Windstead et al v. District of Columbia et al

District of Columbia, dcd-1:2004-cv-00887

MEMORANDUM AND OPINION. Signed by Magistrate Judge John M. Facciola on 6/3/09.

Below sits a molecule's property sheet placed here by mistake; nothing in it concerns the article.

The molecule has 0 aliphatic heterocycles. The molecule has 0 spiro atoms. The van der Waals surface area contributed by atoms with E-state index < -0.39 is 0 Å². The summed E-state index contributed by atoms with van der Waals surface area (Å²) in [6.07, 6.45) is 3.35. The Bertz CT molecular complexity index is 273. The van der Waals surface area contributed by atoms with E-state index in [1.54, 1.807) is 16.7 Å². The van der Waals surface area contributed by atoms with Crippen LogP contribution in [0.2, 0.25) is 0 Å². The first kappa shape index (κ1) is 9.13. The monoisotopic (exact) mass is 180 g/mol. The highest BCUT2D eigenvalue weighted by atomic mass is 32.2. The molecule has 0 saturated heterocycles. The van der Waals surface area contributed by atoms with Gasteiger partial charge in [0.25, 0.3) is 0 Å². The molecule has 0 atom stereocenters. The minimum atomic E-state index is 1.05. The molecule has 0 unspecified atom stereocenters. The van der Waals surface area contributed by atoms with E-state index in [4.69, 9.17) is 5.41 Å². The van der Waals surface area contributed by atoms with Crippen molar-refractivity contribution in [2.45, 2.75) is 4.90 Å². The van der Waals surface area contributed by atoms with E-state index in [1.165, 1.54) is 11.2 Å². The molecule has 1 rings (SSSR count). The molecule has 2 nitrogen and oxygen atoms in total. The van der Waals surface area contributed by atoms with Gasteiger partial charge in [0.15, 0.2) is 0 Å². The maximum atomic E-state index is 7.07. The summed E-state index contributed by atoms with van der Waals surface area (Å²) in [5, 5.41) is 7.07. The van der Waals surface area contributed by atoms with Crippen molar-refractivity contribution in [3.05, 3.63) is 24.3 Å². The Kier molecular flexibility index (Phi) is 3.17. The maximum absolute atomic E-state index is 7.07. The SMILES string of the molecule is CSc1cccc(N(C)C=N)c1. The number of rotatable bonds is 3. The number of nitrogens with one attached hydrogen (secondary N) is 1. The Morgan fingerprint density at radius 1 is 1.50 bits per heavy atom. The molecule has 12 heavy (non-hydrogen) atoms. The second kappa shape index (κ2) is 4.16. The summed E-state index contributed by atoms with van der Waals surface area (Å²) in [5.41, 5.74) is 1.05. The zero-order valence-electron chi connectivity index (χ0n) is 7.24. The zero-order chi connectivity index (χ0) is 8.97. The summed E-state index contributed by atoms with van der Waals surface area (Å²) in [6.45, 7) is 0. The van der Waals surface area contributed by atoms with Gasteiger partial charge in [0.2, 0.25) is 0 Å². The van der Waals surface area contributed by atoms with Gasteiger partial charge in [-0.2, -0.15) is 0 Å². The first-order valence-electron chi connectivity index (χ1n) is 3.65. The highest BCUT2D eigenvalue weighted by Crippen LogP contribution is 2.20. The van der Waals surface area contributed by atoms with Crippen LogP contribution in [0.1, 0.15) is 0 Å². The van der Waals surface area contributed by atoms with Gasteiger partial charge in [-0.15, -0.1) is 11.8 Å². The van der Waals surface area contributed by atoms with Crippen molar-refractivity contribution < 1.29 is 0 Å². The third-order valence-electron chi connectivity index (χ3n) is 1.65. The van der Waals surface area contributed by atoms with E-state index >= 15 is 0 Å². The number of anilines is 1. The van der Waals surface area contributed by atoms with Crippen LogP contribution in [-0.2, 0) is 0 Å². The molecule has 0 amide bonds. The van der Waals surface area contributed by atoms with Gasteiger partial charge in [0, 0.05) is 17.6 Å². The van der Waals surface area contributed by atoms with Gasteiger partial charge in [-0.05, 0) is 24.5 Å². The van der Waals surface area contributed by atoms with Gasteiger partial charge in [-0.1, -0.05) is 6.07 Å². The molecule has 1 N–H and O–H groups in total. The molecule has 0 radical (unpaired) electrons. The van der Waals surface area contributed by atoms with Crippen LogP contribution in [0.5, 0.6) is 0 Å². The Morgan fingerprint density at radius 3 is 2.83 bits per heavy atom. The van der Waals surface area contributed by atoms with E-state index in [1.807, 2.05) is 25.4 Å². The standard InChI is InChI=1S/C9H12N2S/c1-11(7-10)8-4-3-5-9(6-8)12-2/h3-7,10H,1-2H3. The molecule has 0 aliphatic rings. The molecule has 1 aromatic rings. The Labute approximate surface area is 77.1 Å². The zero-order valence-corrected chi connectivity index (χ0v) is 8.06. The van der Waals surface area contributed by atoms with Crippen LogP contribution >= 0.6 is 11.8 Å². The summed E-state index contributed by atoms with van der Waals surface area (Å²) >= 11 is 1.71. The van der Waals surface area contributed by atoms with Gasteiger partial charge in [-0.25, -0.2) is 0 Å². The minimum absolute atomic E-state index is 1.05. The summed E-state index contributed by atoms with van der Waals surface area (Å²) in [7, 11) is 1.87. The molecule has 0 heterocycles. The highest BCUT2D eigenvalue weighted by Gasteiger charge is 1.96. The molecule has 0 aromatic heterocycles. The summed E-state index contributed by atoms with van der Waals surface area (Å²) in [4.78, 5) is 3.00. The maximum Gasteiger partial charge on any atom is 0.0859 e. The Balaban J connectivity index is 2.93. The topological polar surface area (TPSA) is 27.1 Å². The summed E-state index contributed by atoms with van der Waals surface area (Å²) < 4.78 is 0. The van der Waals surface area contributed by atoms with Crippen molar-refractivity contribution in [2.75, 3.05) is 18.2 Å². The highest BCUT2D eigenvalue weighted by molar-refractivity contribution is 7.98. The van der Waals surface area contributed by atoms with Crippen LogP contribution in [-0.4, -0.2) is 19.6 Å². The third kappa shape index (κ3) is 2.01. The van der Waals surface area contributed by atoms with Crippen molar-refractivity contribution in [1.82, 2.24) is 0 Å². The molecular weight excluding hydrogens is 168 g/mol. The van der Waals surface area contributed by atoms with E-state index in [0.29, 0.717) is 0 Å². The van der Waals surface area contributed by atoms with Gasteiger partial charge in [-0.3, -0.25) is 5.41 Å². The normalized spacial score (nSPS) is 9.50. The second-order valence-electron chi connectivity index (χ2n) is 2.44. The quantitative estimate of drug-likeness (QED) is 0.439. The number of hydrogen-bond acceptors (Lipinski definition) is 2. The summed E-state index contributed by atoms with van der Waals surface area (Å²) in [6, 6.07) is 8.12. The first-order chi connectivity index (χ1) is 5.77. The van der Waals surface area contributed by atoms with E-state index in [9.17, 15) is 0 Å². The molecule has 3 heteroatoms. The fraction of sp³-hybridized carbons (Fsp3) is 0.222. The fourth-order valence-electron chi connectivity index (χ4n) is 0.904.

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UNITED STATES DISTRICT COURT FOR THE DISTRICT OF COLUMBIA JAMES WINSTEAD, et al., Plaintiffs, v. Civ. A. No. 04-887 (JMF) THE DISTRICT OF COLUMBIA, et al., Defendants. MEMORANDUM OPINION This case was referred to me for all purposes including trial. Currently pending before me is Plaintiffs [sic] (George Morgan, Juanita Irving, James Winstead, Louis Beale, Patricia Newby, Sheila Owens and Mary Waley) Motion for Motion for [sic] Reconsideration of the January 26, 2009 Order ("Plains. Mot.") [#81]. For the reasons stated herein, the motion will be granted. As noted in previous opinions, plaintiffs are eleven current or former District of Columbia employees and the estates of two former District of Columbia employees who have made claims for disability compensation pursuant to the District of Columbia Comprehensive Merit Personnel System Act ("CMPA").1 Winstead v. District of Columbia, 538 F. Supp. 2d 104, 107 (D.D.C. 2008). Defendants are 1) the District of Columbia, 2) Mayor Adrian Fenty,2 3) 1 On May 21, 2007, the estates of two individual plaintiffs were substituted as plaintiffs. 2 Mayor Adrian Fenty was elected in November, 2006, and therefore replaces Mayor Williams as a named defendant. James Jacobs, Director of the Office of Risk Management.3 Id. Both Fenty and Jacobs are sued in their official capacities. Id. On March 12, 2008, this Court 1) granted defendants' motion to dismiss as to plaintiffs' § 1983 claim that the CMPA was facially unconstitutional, 2) granted defendants' motion to dismiss plaintiffs' § 1985 claim that defendants conspired to deprive plaintiffs of due process, 3) granted defendants' motion for summary judgment as to Morgan, Irving, Winstead, Beale, Newby, Owens and Waley, and 4) denied defendants' motion for summary judgment as to Rogers, Hayden, and Downing. Winstead, 538 F. Supp. 2d at 107-09, 129-30. On January 26, 2009, this Court denied plaintiffs Morgan, Irving, Winstead, Beale, Newby, Owens and Waley's motion for reconsideration of the Court's March 12, 2008 Order,4 which in turn granted defendants' motion for summary judgment as to these seven plaintiffs.5 These seven plaintiffs now move for reconsideration of the Court's 2009 Order. In this Court's January 26, 2009 Memorandum Opinion, the Court held that the seven plaintiffs could have either 1) sought review of the agency's actions under the District of Columbia Administrative Procedure Act, D.C. Code § 2-510 (2001) ("DCAPA") or 2) sought a writ of mandamus from the District of Columbia Court of Appeals pursuant to Rule 21 of the District of Columbia Court of Appeals Rules. Since they did not, the Court granted defendant's motion for summary judgment and dismissed plaintiffs' claims on the grounds that they failed to avail themselves of alternative judicial remedies. The Court then ordered that the remaining plaintiffs, Rogers, Hayden, and Downing, show cause why their cases should not also be 3 The case against defendant Computer Literacy World/Creative Disability Management was terminated on October 29, 2005. See Stipulation of Dismissal Without Prejudice at [#20]. 4 Winstead v. District of Columbia, 596 F. Supp. 2d 50 (D.D.C. 2009). 5 Winstead v. District of Columbia, 538 F. Supp. 2d 104 (D.D.C. 2008). 2 dismissed for the same reason. Instead of receiving a filing from the remaining plaintiffs, however, the seven plaintiffs who were dismissed filed another motion for reconsideration. Having considered the motion and the opposition, I have now concluded that my earlier conclusion that the availability of alternative forms of judicial relief precluded plaintiffs' assertion that the delay they encountered violated their right not be to deprived of their property without due process of law was wrong. Accordingly, plaintiffs' current motion will be granted and the Court's January 26, 2009 opinion, reported at Winstead v. District of Columbia, 596 F. Supp. 2d 50 (D.D.C. 2009), will be vacated. I begin with the acknowledgment that the federal courts have uniformly concluded that an unreasonable delay in the state's administrative processing of a claim to benefits may constitute the deprivation of property without due process of law, cognizable under 42 U.S. C. § 1983.6 Kraebel v. N.Y. City Dep't of Hous. Pres. and Dev., 959 F.2d 395, 405 (2d Cir.)("due process requires that eligibility for a variety of benefits be processed within a reasonable time") cert. denied, 506 U.S. 917 (1992); Schroeder v. Chicago, 927 F.2d 957, 960 (7th Cir. 1991) ("The cases on unreasonable delay are best understood as holding that implicit in the conferral of an entitlement is a further entitlement, to receive the entitlement within a reasonable time."); Kelly v. R.R. Ret. Bd., 625 F.2d 486, 489 (3d Cir. 1980) (delay in processing of disability payments can violate due process); Machado v. Leavitt, 542 F. Supp. 2d 185, 194 (D. Mass 2008) (Sufficiently egregious delay in process entitlement may constitute a remediable constitutional violation, even if the relevant statutory framework does not specify a time for agency action). 6 All references to the United States Code and other statutes are to the electronic versions in Westlaw or Lexis. 3 See Matthews v. Eldridge, 424 U.S. 319, 330 (1976) (interest of claimant in prompt resolution of eligibility permitted him to bypass the full exhaustion route). Moreover, I have now discovered two well reasoned opinions that, while not binding in this Circuit, specifically reject my earlier conclusion that the availability of judicial relief with respect to delay in a state's administrative process precludes entertaining a § 1983 action premised on that delay. In Kraebel, the court of appeals rejected the argument that plaintiff had all the process that was due because she could have addressed her claim of unreasonable delay in the administrative processing of her claim in a judicial proceeding. 959 F.2d at 405. It held that the mere availability of redress in state court did not satisfy her right to be free of unreasonable delay. As the Supreme Court made clear in Cleveland Bd. of Education v. Loudermill, 470 U.S. 532, 541 (1985): "'[M]inimum [procedural] requirements [are] a matter of federal law, they are not diminished by the fact that the State may have specified its own procedures that it may deem adequate for determining the preconditions to adverse official action.'") (quoting Vitek v. Jones, 445 U.S. 480, 491 (1980)). In other words, the sufficiency of the administrative process provided by state law may be challenged in an action in federal court irrespective of any available alternative state judicial remedies to challenge delay in that administrative process. Building on Kraebel, the Colorado Court of Appeals reached the same conclusion in Walter v. City and County of Denver, 983 P.2d 88 (Colo. App. 1998), cert. denied, 1999 Colo. LEXIS 802 (Colo. Aug. 24, 1999). It too rejected the contention that plaintiff experienced any deprivation of due process because plaintiff had judicial remedies available to redress the City's alleged delays in processing a claim for benefits. The court stated: "The City, however, cannot 4 rely on the mere existence of a system of judicial enforcement to compensate for its allegedly intentional efforts to delay the payment of benefits to which plaintiff was due." Id. at 91. My conclusion to the precise contrary was in error. I now believe that determining whether the delays plaintiffs have encountered violate due process requires the nuanced, factually based analysis suggested by the Second Circuit in Kraebel: Keeping in mind these two unusual aspects of Kraebel's due process claim, the district court on remand bearing in mind the deference appropriately accorded by courts to executive agencies regarding practicalities encountered by those agencies in administering legislative programs, cf. Eldridge, 424 U.S. at 347-48, 96 S.Ct. at 908-09, should engage in a factual inquiry to determine whether the burdens and delays imposed by the city were reasonable. It may consider a variety of additional factors in making this determination: the procedures actually used by the city to determine whether a landlord is entitled to the claimed excess SCRIE payments, the factors the city considers, the level of difficulty in making the determination, the amount of work required, the amount of decision-making discretion given to the employees, the need for and availability of administrative appellate review, the necessity for the paperwork and supporting documentation required, the amount of time required to process similar claims, and any other factors that may bear on whether "due process" is provided. If, given the steps reasonably necessary to restore to Kraebel the rents kept from her by this program, the court finds that the city has taken an unduly long time to process her applications, the court should not hesitate to award damages, which may include interest, calculated at a market rate, from the time that the delay became unreasonable. Kraebel, 959 F.2d at 406. Accord Metsopulos v. Mascali, No. 86-CV-1826, 1986 WL 15343, at *12 (D.N.J. Dec. 29, 1986) (following Kraebel in defining the nature of the factual inquiry to be done). Since such an inquiry is now necessary, I will permit the parties 120 days of discovery in which to flesh out the facts bearing on the inquiry that must be made. For the edification of their 5 counsel and to advance the interest in efficient and effective discovery, I note two additional issues that strike me as most significant: 1. Whether entitlement to relief under § 1983 is a function of each plaintiff's success or lack of it in the administrative process? In other words, are plaintiffs who have now prevailed in that process to be treated differently from those who did not? In addition, are those plaintiffs who claim to still await action (Irving, Rasheed, Downing, and Newby) entitled to any relief in the form of damages? 2. What proof of actual injury is necessary to preclude an award of nominal damages to plaintiffs for the delay encountered? See Carey v. Piphus, 435 U.S. 247 (1978). In the meanwhile, my decision of January 26, 2009 will be vacated. Additionally, I have now also concluded that my decision of March 12, 2008, reported at Winstead v. District of Columbia, 538 F. Supp. 2d at 104 (D.D.C. 2008), was similarly influenced by my incorrect conclusion as to the significance of the availability of alternative forms of judicial relief and must be vacated as well. By the same token, the parties have no quarrel with my Statement of Undisputed Material Facts in the March 12, 2008 opinion and those facts will be deemed admitted by both sides, unless an objection is filed within ten days of this Opinion. Finally, I will deem authentic and proof of the facts stated herein the statements in the Orders that are attached to plaintiffs' three Notices Regarding Supplemental Authority, i.e. Docket numbers 74. 75, and 76, insofar as they describe events that have occurred and orders issued in the course of the administrative proceedings affecting the plaintiffs named therein. An Order accompanies this Memorandum Opinion. 6 /S/ JOHN M. FACCIOLA U.S. Magistrate Judge Dated: June 3, 2009 7